BWW Reviews: OSF's Breathlessly Enchanting INTO THE WOODS at The Wallis
Prepare to be thoroughly enchanted by Oregon Shakespeare Festival's transfer of INTO THE WOODS, newly arrived at the Wallis Center in Beverly Hills. It is, without a doubt, the most inventive and inspiring production of this Sondheim musical I have ever seen. Amanda Dehnert's direction delights at every turn such that watching this INTO THE WOODS left my heart bursting with unadulterated joy, devastated by its unflinching honesty, and breathless with anticipation of each moment to come.
I have a special affection for this particular musical with its messages about the choices we make and the moments that define our character. I've seen good productions, not so good ones, lavish treatments, and stripped down versions, and while each in its own way has offered insight into what it means to be human, none of them have presented as clear picture of the characters' motivations as this one. As Dehnert weaves together the fairy tale stories, both musically and dramatically (that's the added benefit of both directing and musical directing a production), the entanglements become surprisingly vivid.
It's a vision that is entirely fresh, from character choices to design decisions to the treatment of plot points, and it is one of the best gifts you could possibly give yourself this holiday season.
It begins with actors in street clothes milling around the stage. Some are at music stands while others are casually conversing and settling in for what looks like a rehearsal. Little by little, with perfect diction and speedy efficiency, the cast introduces the audience to its uniquely fashioned style of storytelling and enters the tale with an opening number that makes connections, both humorous and poignant, between its characters.
A pan with the word "cow" painted on it becomes a woman wrapped like a mummy carrying a cow's head to play Milky White (Catherine E. Coulson) while a tiny child's sweater in a closet returns on a lanky Jack (Miles Fletcher) - yes, the Beanstalk one - who has almost outgrown it. Two innocuous looking actresses (Katie Bradley and Christine Clark) gradually transform into flamboyantly clothed stepsisters whose bug-like look sports everything from giant Gucci logos across their busts to ridiculous fluorescent green wigs atop their entitled heads. How fortunate that they don't know they'll go blind later and be unable to appreciate their designer couture in a darker world. Cinderella's (Jennie Greenberry) gown magically zip lines over the audience to land near a post and the Witch (Miriam A. Laube) arrives in a wheelchair pushed by her nursemaid in modern dress who will eventually become Rapunzel (Royer Bockus) in the tower. The significance of this reversal of dependency will not be lost on anyone who has seen the show before.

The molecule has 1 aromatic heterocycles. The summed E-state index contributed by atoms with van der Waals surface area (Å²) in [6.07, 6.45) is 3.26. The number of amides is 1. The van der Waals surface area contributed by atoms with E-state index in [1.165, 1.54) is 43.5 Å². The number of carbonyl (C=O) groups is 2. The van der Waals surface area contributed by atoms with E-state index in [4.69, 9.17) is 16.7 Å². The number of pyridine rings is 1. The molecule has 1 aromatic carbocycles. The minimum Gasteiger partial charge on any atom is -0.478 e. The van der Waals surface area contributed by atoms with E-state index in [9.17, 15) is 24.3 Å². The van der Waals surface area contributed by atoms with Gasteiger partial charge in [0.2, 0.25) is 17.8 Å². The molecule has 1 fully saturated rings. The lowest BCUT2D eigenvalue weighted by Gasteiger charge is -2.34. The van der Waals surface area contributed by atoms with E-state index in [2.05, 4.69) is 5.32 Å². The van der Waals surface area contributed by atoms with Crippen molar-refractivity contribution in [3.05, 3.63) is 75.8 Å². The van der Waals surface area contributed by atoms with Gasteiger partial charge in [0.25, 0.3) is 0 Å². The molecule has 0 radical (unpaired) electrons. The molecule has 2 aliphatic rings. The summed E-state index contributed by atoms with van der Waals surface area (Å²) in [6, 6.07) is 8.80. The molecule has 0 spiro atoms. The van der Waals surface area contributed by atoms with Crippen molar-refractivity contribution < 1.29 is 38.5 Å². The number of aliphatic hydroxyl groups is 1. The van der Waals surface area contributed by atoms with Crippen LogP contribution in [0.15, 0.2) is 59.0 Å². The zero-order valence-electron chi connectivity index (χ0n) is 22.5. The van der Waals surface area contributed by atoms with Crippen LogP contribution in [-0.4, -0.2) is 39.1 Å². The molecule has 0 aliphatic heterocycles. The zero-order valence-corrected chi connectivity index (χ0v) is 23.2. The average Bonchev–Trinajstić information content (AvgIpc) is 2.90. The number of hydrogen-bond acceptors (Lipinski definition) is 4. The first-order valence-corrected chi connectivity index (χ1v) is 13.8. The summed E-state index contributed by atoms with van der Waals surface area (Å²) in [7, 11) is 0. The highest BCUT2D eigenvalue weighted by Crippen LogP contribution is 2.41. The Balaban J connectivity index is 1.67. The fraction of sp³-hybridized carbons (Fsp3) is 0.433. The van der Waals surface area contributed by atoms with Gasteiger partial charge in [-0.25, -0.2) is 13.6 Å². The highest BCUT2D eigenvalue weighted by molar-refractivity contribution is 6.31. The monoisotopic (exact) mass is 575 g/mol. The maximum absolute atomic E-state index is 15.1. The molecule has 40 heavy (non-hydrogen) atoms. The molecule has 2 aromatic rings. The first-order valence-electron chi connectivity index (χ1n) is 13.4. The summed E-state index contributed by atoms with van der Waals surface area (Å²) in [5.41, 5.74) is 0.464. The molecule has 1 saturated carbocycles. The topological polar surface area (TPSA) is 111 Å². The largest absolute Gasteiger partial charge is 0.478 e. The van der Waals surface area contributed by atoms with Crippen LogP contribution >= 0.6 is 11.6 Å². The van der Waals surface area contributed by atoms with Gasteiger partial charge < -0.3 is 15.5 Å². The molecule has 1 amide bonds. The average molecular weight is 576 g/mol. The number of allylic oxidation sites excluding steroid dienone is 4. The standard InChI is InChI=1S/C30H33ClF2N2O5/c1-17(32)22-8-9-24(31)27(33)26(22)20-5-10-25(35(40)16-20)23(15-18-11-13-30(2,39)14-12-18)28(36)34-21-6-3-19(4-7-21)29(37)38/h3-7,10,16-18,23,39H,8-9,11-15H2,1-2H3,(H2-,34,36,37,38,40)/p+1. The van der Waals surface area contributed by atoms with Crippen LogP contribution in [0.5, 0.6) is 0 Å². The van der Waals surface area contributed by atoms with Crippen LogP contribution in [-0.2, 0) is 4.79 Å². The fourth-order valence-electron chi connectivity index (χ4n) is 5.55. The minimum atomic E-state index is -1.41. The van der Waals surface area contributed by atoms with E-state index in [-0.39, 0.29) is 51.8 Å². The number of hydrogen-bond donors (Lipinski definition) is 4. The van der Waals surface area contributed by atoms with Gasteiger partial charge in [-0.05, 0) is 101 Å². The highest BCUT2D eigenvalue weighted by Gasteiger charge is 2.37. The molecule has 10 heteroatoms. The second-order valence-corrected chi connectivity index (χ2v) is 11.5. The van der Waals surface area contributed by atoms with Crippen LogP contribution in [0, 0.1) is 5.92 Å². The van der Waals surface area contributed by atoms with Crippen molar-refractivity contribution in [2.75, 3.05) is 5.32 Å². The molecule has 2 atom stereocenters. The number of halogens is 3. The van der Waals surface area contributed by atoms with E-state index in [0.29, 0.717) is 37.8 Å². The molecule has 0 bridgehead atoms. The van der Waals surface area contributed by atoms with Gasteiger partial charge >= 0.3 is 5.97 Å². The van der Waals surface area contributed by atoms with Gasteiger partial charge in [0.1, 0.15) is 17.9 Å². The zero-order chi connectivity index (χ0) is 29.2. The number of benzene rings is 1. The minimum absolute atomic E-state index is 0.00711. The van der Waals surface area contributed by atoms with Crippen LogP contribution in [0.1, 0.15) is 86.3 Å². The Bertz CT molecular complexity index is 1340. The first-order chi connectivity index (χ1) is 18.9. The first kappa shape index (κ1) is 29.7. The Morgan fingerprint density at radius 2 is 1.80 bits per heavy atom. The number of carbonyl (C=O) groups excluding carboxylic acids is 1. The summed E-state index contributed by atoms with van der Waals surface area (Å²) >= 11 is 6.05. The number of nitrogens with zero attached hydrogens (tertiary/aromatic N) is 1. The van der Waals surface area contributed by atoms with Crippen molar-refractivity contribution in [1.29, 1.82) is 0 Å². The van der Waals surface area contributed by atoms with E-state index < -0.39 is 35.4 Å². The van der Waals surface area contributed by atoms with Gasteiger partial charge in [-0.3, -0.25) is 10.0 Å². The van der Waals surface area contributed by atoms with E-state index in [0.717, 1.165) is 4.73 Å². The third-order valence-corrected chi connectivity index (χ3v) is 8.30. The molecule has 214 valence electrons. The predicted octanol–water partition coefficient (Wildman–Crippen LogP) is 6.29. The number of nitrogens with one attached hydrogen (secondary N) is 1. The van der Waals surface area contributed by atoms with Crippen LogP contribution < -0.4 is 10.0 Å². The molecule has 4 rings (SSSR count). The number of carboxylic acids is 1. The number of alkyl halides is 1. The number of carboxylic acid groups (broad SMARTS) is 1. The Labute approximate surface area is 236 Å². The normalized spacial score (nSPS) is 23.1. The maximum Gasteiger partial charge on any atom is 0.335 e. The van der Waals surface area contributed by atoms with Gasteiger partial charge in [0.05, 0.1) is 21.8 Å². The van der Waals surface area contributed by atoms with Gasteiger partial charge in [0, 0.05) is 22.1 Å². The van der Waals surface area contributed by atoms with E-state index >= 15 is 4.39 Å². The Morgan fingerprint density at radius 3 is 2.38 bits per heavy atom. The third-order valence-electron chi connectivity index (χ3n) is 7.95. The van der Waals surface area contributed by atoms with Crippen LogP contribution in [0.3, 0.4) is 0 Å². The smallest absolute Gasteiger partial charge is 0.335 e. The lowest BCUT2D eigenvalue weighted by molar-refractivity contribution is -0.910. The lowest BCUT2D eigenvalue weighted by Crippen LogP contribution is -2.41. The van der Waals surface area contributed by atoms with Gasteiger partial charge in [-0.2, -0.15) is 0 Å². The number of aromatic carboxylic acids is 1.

Watch for the connections and you'll be amazed at how detailed Dehnert's work is with the show from beginning to end. The massive swirl of sound and movement escalates until everything coalesces in perfect harmony and the house lights dim. We are finally, and magically, into the woods.
This is a production that brings everyone into the thick of it, including the audience. Some of them will stand in for minor characters like birds and a fake white "cow" covered in flour to replace Milky White who keels over before she can be delivered to the witch. Dehnert takes her actors out into the house again and again, further bridging the theatrical distance you often find in the theatre.
She dresses the stage with an 18-piece orchestra in full view, dividing them into three sections; one on the platform above and two framing the main playing area bridged by the pianist center stage (a smiling Matt Goodrich who is enjoying the story as much as anyone). Martin Majkut conducts from the house right front seats, sidestepping characters who race by him as Jane Cox's purposeful lighting directs attention to the current moment in play. This weaving together of stagecraft elements with so much delightful ingenuity makes her production more fun than you can even imagine, and only asks that the audience be willing to take a leap of faith along with the characters.